On two separate occasions, children visiting the Palace have asked their parents if they can leave because “the little girl won’t leave me alone.” This “little girl” is never seen by the parents.

Other reported sightings at Kew Palace have included Princess Amelia, who died of tuberculosis aged 27, and an unknown presence who laughs cruelly in the Great Pagoda.

2. The Tower of London – Anne Boleyn

As mentioned above, Anne is one of the country’s busiest ghosts. But it’s no surprise she would show up at the Tower of London. It’s a site that is also in the running to be one of England’s most haunted attractions and it was the location of her execution in 1536.

St-Peter-ad-Vincula-chapel-HRP
Image courtesy of Historic Royal Palaces

One of the most famous Anne stories comes from the 19th century when Queen Victoria ordered that the bodies disposed of under the floor of St. Peter ad Vincula’s Chapel be dug up and buried in a more appropriate manner. One of these bodies (well, in two parts) was, of course, Anne Boleyn.

According to legend, after the re-burial, a captain of the guard noticed a flickering light in the chapel. Going to investigate, he looked through the windows. He saw a gathering of people in Tudor dress, with Anne Boleyn at the centre of some sort of ceremony. Even as he watched, the image faded.

Tower Green is the area where the Chapel stands and the site of many brutal executions. It is still regarded as one of the most haunted spots at the Tower.

1. Hampton Court Palace – Catherine Howard

As mentioned earlier, there are plenty of reported ghost sightings at Hampton Court Palace. However, Catherine Howard gets the top spot because of the sheer number of sightings; and possibly some compelling modern evidence.

Catherine Howard was the fifth wife of Henry VIII. She was beheaded in 1542 for adultery and treason. Aged only 19 at the time, the prospect of her execution was understandably terrifying. According to some accounts, when she was arrested at Hampton Court, she broke free of her guards and ran through the corridors, crying and screaming for mercy.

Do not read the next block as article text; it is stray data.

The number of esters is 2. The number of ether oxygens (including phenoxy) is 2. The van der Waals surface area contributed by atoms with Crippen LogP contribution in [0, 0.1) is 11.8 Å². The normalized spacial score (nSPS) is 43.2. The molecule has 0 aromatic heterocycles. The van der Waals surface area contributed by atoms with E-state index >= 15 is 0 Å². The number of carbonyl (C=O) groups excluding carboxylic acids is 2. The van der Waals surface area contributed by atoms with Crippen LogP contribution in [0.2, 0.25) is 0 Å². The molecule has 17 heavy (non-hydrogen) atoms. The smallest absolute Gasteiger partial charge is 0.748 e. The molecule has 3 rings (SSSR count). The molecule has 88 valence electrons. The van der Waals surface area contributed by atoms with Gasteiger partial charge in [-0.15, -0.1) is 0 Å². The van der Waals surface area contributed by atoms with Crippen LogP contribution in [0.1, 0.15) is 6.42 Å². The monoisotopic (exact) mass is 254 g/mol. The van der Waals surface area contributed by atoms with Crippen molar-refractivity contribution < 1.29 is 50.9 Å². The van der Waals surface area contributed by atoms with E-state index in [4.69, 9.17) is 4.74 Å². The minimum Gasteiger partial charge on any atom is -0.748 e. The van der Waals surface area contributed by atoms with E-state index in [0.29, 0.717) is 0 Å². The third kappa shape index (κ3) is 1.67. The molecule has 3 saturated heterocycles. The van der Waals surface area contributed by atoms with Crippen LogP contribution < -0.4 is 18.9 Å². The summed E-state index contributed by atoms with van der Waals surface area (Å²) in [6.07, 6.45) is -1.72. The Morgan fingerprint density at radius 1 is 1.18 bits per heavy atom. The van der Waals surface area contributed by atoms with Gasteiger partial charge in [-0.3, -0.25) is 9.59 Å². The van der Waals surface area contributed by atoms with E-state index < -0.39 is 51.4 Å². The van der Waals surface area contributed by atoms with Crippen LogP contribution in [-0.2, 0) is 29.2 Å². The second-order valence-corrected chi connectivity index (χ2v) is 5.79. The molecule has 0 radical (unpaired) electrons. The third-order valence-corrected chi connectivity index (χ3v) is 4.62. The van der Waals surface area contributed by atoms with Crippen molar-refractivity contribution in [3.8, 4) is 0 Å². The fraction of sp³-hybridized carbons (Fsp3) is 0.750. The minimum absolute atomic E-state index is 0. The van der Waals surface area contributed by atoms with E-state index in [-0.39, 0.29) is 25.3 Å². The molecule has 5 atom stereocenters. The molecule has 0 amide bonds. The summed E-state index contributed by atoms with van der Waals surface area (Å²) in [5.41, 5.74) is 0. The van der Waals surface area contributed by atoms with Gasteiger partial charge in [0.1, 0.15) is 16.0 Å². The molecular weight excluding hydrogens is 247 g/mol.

The Haunted Gallery
Image courtesy of Historic Royal Palaces

The corridor she ran down is now known as the Haunted Gallery. This is famous for being the place to spot Catherine, as her ghost runs past searching in vain for the King.

Sightings of Catherine are amongst Hampton Court’s most frequent ghostly encounters. In 1999, two visitors fainted in exactly the same spot in the Haunted Gallery. This occurred on the same day, but in two separate tours.

Scientific evidence?

An experiment that took place in 2000 identified that visitors identifying themselves as believers in paranormal experiences were more likely to experience unusual sights and sounds. So far, so predictable. And yet, the experiment also showed that all visitors were more likely to report unusual experiences in the same places. One of these was the Haunted Gallery. There must be something going on!

Happy Halloween to everyone. And to those of us who are lucky enough to work in the UK’s most haunted visitor attractions: watch your back!

Top image: An early 20th-century postcard claiming to show a ghost at Hampton Court Palace. Image courtesy of Historic Royal Palaces

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Rachel Mackay

Rachel Mackay manages Historic Royal Palaces at Kew, looking after four historic sites including Kew Palace. In 2020, she created The Recovery Room (therecoveryroomblog.com) to share research and resources as the museum sector recovers from the impact of the pandemic. She was recently named one of Blooloop’s top 50 museum influencers.